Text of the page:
Metaphorically speaking, don’t put all your eggs in one basket. License your work to share, and host copies on multiple servers including your own, and host copies via decentralized file sharing systems such as BitTorrent. One effective way to do this is uploading to — each upload is also available via BitTorrent. As long as the material is mirrored by other users individuals can keep copies available even if disables or deletes their copy.

Date 2017-10-21 12:08

Media — Times of London article which apparently lies to its readers about RT and now calls RT “Kremlin TV”. — RT’s response including a transcript of feedback to Times of London which, in print, they deny receiving, but in fact acknowledged. It seems that the MSM is having a hard time coming up with valid reasons for objecting to RT but that doesn’t stop them from making RT a scapegoat. — a paper from the “European Values” group listing guests on RT shows and framing anti-2003 Iraq War RT ads as “RT’s Conspiratorial Advertisements about the Iraq War” (page 15 of the PDF) — Nikki Haley, Hillary Clinton are embarrassing themselves again: both claims RT is meddling in US elections and engaging in “warfare” against multiple countries, HRC claims RT is part of the reason she didn’t win the 2016 US presidential election and claims RT is starting a Scottish branch. RT says they have no such plans. But even if RT did, so what? How is that evidence of anything wrong or bad? Plus an entertaining point-by-point takedown of HRC. There’s no evidence to back up HRC’s claims and she offers none.

HRC: In Germany, members of Parliament have been hacked by Russia. Washington Post: “As Germans prepare to vote, a mystery grows: Where are the Russians?” New York Times: “German election mystery: Why no Russian meddling?”

HRC: “In France, Macron’s campaign was hit by a massive cyberattack just
before their presidential election” RT asking Macron: Do you have any
evidence that Russian hackers are hacking your emails? > Macron: No.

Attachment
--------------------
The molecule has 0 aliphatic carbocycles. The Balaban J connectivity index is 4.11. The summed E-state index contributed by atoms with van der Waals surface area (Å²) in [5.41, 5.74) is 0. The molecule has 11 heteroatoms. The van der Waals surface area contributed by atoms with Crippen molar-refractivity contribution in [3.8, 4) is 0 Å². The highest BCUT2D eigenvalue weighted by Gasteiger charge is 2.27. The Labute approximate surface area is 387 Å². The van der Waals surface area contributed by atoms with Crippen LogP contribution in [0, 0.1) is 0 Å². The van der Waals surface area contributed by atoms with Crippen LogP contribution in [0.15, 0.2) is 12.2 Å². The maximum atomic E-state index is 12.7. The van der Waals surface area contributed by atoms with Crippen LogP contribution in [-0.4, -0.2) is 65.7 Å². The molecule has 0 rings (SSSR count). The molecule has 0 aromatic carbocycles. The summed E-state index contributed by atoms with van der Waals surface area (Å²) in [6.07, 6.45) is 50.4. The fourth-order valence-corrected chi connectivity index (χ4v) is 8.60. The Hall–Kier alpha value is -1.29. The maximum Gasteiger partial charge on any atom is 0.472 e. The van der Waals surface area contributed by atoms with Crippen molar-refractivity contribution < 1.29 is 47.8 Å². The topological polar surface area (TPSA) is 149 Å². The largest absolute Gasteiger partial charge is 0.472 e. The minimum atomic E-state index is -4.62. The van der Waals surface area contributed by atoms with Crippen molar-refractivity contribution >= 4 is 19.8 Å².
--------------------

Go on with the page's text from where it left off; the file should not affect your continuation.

Guillaume Poupard, Director General of France’s National Cybersecurity
Agency: It’s not possible to say it’s obviously a state, it’s obviously
a criminal group, it really can be anyone. In the attack itself, the
simplicity of the technical part can make us think it’s just a simple
person who created it, and so this person can be in any country with any
kind of motivation.

HRC: Maybe you’ve even seen the ads in the London Underground from one
Russian-funded state propaganda source bragging “Watch RT and find out
who we are planning to hack next”. The fact is they’re also opening a
new Scottish bureau.
RT: Sorry to disappoint… We are not. — another debunked “RT is propaganda” piece from a year ago. — John Kerry dismissing RT as “propaganda bullhorn” 3 years ago.

Another Democracy Now embarrassment — We all know about how DN simply failed to cover the DNC lawsuit and its national ramifications. It looks like DN is passing up another story with national ramifications, thus potentially creating another embarrassment for itself: Mike Tolkin, NYC mayoral candidate, was banned from debating. Voting is on November 7, 2017. — Redacted Tonight interview with Lee Camp. — as of the time/datestamp on this email, returns 0 hits.

This is noteworthy because:

1. Tolkin is in DN’s home town. It couldn’t be more convenient for DN to interview Tolkin about his candidacy, his week spent sleeping on the street to better understand the plight of the NYC homeless, or his other campaign planks.